This month, archeologists have revealed thousands of flint tools and flakes from the Mesolithic Period have been uncovered in Leicestershire, England. From burned animal bones to postholes, the archeologists discovered many clues to unlocking the Mesolithic past. In this article, you will also learn of an ancient cemetery uncovered in Costa Rica.
Mesolithic Tools Found in England
Thanks to the efforts of the University of Leicester Archaeological Services (ULAS), the excavation of a major prehistoric site located at Asfordby (close to Leicestershire) has reaped an array of artifacts that will answer many questions about the way people lived during the Mesolithic time period. Dating back to as early as 9000 BC, the region belonged to hunter-gatherers who reemerged after the last Ice Age. Crossing over into the area by traveling a land bridge connected to the continental mainland, the hunters established their lives in a region that would later become Britain , several thousand years into the future.
Working with an area that measured 10 meters square, the small space did not limit the archeologists from excavating large treasures, including a hearth rich with charcoal. The position of tent-like structures was mapped out from the postholes and arcs of stone uncovered during the excavation. The charred animal bones and charcoal chips identified the presence of cooking activities.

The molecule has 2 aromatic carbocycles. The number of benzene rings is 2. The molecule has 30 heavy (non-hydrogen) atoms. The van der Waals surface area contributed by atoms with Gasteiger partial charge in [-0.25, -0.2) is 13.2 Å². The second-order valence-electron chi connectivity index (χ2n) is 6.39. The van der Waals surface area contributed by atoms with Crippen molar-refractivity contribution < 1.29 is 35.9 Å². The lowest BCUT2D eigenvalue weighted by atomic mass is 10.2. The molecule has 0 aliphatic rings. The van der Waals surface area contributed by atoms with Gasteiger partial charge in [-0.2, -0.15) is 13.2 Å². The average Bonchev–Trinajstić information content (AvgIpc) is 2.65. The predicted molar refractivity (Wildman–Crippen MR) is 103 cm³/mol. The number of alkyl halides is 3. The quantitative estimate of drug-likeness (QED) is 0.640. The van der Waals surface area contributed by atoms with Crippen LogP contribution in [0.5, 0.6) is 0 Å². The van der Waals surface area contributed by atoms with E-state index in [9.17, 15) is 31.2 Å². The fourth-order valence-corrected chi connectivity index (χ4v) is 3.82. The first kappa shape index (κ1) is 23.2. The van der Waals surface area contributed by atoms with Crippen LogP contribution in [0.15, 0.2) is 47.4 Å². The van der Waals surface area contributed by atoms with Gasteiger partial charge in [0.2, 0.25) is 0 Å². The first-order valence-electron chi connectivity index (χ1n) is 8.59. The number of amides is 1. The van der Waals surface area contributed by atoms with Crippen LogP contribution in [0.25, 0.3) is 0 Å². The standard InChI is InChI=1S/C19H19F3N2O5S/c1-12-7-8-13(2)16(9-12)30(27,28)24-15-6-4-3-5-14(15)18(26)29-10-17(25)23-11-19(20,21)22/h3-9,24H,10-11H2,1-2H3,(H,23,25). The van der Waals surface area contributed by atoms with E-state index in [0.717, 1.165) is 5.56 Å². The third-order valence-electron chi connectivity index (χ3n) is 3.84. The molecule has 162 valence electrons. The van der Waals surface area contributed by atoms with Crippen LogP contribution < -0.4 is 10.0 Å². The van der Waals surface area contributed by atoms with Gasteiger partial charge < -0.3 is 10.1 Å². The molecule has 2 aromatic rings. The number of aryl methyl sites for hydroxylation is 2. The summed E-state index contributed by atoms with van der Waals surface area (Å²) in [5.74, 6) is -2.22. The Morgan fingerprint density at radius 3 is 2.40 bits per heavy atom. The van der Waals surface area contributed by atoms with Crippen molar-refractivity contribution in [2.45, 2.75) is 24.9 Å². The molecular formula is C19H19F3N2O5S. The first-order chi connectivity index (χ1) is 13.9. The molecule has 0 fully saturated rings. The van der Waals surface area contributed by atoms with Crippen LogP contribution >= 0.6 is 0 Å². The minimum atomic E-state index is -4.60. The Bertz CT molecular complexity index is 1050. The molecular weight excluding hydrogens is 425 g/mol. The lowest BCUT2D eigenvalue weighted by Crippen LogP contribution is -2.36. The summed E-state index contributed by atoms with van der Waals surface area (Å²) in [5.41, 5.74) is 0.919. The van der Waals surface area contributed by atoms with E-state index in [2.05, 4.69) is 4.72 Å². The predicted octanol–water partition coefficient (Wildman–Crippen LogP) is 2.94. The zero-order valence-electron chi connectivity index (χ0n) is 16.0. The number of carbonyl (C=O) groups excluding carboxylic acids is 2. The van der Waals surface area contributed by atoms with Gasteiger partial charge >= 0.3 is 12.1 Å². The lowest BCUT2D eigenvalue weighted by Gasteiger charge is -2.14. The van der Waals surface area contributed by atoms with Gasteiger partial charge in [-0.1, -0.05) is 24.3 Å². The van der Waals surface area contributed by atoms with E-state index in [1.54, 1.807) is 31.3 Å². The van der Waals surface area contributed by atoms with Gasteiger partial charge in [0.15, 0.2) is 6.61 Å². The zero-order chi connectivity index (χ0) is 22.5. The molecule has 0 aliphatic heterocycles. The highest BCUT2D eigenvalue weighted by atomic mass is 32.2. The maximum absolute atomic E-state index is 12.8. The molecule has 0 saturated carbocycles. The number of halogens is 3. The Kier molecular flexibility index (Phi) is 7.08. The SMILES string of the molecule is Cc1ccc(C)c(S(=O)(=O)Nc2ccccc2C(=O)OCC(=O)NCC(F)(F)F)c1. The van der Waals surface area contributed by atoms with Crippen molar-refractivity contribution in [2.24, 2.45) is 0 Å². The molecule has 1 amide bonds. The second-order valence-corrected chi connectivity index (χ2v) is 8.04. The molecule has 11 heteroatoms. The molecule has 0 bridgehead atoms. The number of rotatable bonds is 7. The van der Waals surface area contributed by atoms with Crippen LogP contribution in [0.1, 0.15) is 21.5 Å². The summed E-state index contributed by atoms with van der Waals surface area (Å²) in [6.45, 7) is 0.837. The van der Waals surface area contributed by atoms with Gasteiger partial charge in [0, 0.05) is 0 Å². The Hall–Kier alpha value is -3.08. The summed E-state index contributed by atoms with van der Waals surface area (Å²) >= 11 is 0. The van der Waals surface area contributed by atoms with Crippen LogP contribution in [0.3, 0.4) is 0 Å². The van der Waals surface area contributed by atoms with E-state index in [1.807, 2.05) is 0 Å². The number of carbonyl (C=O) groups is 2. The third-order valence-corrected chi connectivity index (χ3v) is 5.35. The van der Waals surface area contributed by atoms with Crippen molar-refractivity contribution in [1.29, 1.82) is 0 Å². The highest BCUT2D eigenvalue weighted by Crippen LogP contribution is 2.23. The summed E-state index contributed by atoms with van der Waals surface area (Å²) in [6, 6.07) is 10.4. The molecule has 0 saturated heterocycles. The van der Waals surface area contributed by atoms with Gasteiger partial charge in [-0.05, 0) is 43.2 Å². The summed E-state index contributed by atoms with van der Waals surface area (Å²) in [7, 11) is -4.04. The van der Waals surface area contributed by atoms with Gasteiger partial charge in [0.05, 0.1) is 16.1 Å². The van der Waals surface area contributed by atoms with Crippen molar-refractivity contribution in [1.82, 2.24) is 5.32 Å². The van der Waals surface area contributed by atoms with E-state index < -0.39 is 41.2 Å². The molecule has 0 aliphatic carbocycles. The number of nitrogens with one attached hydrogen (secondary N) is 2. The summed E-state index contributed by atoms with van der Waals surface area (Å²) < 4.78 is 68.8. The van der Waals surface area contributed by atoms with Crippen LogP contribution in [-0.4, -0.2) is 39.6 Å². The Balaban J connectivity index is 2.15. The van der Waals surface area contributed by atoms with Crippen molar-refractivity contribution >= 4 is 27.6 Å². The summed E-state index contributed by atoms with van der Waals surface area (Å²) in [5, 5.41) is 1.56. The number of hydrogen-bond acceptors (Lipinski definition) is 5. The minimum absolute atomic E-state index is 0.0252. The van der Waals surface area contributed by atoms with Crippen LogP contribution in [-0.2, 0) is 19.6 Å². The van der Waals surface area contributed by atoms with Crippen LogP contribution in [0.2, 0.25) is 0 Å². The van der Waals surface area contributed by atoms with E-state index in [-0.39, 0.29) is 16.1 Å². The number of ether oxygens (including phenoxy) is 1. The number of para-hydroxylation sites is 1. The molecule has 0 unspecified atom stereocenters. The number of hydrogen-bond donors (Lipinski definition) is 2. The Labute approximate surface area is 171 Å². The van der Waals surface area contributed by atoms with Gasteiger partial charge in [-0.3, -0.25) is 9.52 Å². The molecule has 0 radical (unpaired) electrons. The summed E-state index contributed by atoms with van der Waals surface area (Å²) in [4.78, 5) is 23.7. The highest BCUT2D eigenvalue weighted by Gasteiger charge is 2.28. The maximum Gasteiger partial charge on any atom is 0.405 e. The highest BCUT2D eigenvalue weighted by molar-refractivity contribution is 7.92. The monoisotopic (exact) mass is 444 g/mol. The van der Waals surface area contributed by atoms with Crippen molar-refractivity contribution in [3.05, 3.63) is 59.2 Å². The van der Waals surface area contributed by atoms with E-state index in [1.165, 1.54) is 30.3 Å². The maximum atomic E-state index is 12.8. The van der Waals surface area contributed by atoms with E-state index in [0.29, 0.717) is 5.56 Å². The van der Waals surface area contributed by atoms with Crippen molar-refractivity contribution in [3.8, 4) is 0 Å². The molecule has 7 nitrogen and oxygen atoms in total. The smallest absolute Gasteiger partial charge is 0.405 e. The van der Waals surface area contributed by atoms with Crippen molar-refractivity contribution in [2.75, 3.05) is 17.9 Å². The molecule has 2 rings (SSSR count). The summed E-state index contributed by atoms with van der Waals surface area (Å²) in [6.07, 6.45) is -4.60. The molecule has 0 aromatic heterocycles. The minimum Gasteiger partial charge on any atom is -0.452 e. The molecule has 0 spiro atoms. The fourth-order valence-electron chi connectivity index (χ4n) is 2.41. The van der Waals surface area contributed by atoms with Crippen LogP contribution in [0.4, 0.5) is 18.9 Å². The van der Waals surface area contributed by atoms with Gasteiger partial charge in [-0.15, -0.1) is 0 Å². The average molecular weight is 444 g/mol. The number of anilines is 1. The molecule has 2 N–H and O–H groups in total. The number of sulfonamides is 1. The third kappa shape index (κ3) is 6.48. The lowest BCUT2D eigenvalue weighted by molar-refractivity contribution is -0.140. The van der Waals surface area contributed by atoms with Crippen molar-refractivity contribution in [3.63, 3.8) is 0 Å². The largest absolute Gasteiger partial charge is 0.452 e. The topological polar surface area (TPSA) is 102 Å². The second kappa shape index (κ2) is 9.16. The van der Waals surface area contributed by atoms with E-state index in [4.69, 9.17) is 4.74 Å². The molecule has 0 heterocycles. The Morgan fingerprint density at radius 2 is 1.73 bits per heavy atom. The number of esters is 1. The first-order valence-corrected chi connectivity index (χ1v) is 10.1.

Archeologists point out that the worked flint found at the site is a feature that sets this excavation apart from others, as it is a significant sign that flint was used for the creation of tools, blades, scrapers, and other tools. More than 5,000 worked flints were impressively scattered in the small area. The bottom line is that the Mesolithic people made their home at this site and were actively making and repairing broken flint weapons and tools on a large basis. Evidence suggests that it was commonplace to collect and reuse arrowheads , most likely for the purpose of hunting.
Discovery of Pre-Columbian Cemetery in Costa Rica
Stretching across a plot of land measuring two hectares, researchers from the National Museum uncovered an indigenous cemetery in Guapiles, Costa Rica. Dating back to the pre-Colombian era, the cemetery was built by the Huetares tribe , who lived in the region 300 and 800 AD. The complex came to light during an environmental study routinely conducted before construction for a new building can take place.
Researchers describe the funeral complex as being divided into three sectors , two of which have already been excavated and deemed completely undisturbed. Called Liceo, the archaeological site consists of three tombs or mounds of stone known for covering a grave. Below the rocks, close to 60 ceramic artifacts have been found by researchers, ranging from everyday items (like pots and pans) to funeral offerings.
An interesting aspect of the new find is that no marked graves were located. It is thought that bodies of the deceased were positioned directly on the floor with objects placed by the head or feet. Lastly, stones of varying sizes were most likely gathered from the river to cover the body and artifacts.